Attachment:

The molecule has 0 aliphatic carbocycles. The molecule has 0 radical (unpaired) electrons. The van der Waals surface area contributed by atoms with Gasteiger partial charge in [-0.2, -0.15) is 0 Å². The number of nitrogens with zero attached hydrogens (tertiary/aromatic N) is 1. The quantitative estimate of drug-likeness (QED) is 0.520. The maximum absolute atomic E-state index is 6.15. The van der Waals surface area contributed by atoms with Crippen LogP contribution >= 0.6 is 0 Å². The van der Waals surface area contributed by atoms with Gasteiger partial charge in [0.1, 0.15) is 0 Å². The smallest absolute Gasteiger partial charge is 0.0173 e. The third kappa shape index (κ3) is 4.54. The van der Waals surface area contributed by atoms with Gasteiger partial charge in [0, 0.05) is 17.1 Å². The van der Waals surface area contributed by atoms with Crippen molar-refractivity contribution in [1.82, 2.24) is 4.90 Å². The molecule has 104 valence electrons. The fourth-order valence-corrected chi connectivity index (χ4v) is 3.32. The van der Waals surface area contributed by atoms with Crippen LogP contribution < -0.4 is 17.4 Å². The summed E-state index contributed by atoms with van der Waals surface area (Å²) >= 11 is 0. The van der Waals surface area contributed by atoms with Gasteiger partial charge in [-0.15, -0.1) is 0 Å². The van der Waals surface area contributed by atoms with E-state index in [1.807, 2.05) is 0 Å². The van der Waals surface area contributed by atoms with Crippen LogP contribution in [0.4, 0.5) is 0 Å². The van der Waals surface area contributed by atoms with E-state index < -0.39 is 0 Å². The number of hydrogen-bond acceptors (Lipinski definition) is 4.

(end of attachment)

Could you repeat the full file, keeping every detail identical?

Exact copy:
The molecule has 0 aliphatic carbocycles. The molecule has 0 radical (unpaired) electrons. The van der Waals surface area contributed by atoms with Gasteiger partial charge in [-0.2, -0.15) is 0 Å². The number of nitrogens with zero attached hydrogens (tertiary/aromatic N) is 1. The quantitative estimate of drug-likeness (QED) is 0.520. The maximum absolute atomic E-state index is 6.15. The van der Waals surface area contributed by atoms with Crippen LogP contribution >= 0.6 is 0 Å². The van der Waals surface area contributed by atoms with Gasteiger partial charge in [0.1, 0.15) is 0 Å². The smallest absolute Gasteiger partial charge is 0.0173 e. The third kappa shape index (κ3) is 4.54. The van der Waals surface area contributed by atoms with Gasteiger partial charge in [0, 0.05) is 17.1 Å². The van der Waals surface area contributed by atoms with Crippen molar-refractivity contribution in [1.82, 2.24) is 4.90 Å². The molecule has 104 valence electrons. The fourth-order valence-corrected chi connectivity index (χ4v) is 3.32. The van der Waals surface area contributed by atoms with Crippen LogP contribution < -0.4 is 17.4 Å². The summed E-state index contributed by atoms with van der Waals surface area (Å²) >= 11 is 0. The van der Waals surface area contributed by atoms with Gasteiger partial charge in [-0.15, -0.1) is 0 Å². The van der Waals surface area contributed by atoms with E-state index in [1.807, 2.05) is 0 Å². The van der Waals surface area contributed by atoms with Crippen LogP contribution in [0.4, 0.5) is 0 Å². The van der Waals surface area contributed by atoms with E-state index < -0.39 is 0 Å². The number of hydrogen-bond acceptors (Lipinski definition) is 4.